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NRN 50: Be our guest

Visiting chefs, bartenders can generate attention that boosts traffic, sales

When Los Angeles restaurateur Bill Chait opened the temporary Test Kitchen restaurant last year, offering a revolving line-up of guest chefs, he had no idea the concept would take on a life of its own.

Chait’s goal was to make productive use of a restaurant space after one of his concepts closed and another was being developed. Rather than leave it empty during the interim, Chait invited guest chefs and bartenders in to take over the space for limited engagements.

In the end, Test Kitchen was only “marginally profitable,” Chait said. But Los Angeles diners loved it.

Test Kitchen closed in December, as planned, after only about four months, leaving customers clamoring for more. Chait sees the use of guest chefs and bartenders as an opportunity for restaurateurs who want to create a bit of excitement and generate traffic:

How was Test Kitchen different from a pop up?

A lot of these pop ups are done in spaces that are sub par. It’s one thing to be working in a real restaurant kitchen and quite another to be working in an art gallery or something like that. Test Kitchen was a program of rotating chefs in a restaurant setting and, whether they want to call themselves guests or temporary, we were taking what effectively was the most variable menu route we could take. It created interest.

Why is the notion of a guest chef or bartender attractive?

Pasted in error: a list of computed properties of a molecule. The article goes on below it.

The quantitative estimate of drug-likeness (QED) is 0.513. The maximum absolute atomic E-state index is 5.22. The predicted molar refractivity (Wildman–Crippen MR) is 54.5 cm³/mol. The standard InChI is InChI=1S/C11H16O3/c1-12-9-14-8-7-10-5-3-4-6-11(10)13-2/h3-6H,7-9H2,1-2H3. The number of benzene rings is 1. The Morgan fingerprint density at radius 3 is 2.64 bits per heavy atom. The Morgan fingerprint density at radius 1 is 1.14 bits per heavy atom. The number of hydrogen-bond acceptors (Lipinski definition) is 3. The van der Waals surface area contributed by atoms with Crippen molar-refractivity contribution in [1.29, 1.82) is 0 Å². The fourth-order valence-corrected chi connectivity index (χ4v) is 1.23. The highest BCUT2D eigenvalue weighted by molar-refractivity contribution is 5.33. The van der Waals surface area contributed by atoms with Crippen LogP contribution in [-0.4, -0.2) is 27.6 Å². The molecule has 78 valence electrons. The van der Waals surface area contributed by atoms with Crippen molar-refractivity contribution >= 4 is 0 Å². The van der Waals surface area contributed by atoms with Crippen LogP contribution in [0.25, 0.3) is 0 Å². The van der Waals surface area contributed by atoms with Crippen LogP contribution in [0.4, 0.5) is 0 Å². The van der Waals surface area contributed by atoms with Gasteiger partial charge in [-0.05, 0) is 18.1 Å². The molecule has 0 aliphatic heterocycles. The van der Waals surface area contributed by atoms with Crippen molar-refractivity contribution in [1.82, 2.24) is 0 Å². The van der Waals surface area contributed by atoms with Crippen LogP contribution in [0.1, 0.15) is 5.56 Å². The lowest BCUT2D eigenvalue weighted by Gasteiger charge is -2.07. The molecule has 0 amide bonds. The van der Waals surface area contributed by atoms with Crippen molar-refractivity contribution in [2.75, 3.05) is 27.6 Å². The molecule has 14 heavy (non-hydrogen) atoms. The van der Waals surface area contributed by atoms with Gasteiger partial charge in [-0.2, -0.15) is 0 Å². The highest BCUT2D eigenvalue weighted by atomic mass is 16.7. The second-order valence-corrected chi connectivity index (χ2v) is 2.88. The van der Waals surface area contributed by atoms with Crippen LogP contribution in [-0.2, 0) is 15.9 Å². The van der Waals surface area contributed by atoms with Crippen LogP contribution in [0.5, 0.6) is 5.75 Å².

It’s a vehicle that will enliven the restaurant. It stimulates traffic.

Are there other examples of guest chefing you’ve seen in Los Angeles?

The guy who probably was the most influential in my experience was [the late] Mauro Vincenti, who owned the Rex il Ristorante downtown. In the 1980s he opened a bistro called Fennel, and he had a lineup of five French chefs with four or five Michelin stars among them — major names — and they’d rotate through the kitchen during the year. That exercise was the most adventurous of rotating conditions. They would do eight- or nine-week stints and leave their restaurants and come over. It was really exciting and way ahead of its time. Vincenti also used to do guest chef events at Rex, like one dinner with the major female chefs of Italy. He was the granddaddy of doing those highly visible, famous events.

What worked about the events?

They were a great marketing tool. His strategy was to create new angles for publicity, which is particularly important if you have a mature restaurant, like he did. And he was downtown at a time when downtown was horrible. He had to create events to drive people to come there.

Is guest chefing becoming more popular again?

From what I can see, which is completely anecdotal, it’s on the upswing, but it’s ebb and flow. You can use social media now to really drive it. We had a group of chefs come to Test Kitchen from Baja, California — like Javier Plascencia, a really distinctive chef who owns five or six restaurants there, but he’s not really known here. He cooked for four or five nights, and I was really surprised at the response. There was this outreach through social media that was so huge the regular media came in to write about it after the fact.

What are your plans for the Test Kitchen space?

Upstairs we are opening Picca with chef Ricardo Zarate with Peruvian cuisine. Downstairs will be an Italian concept called Sotto with Steve Samson and Zach Pollack. Both will open in late February, early March.

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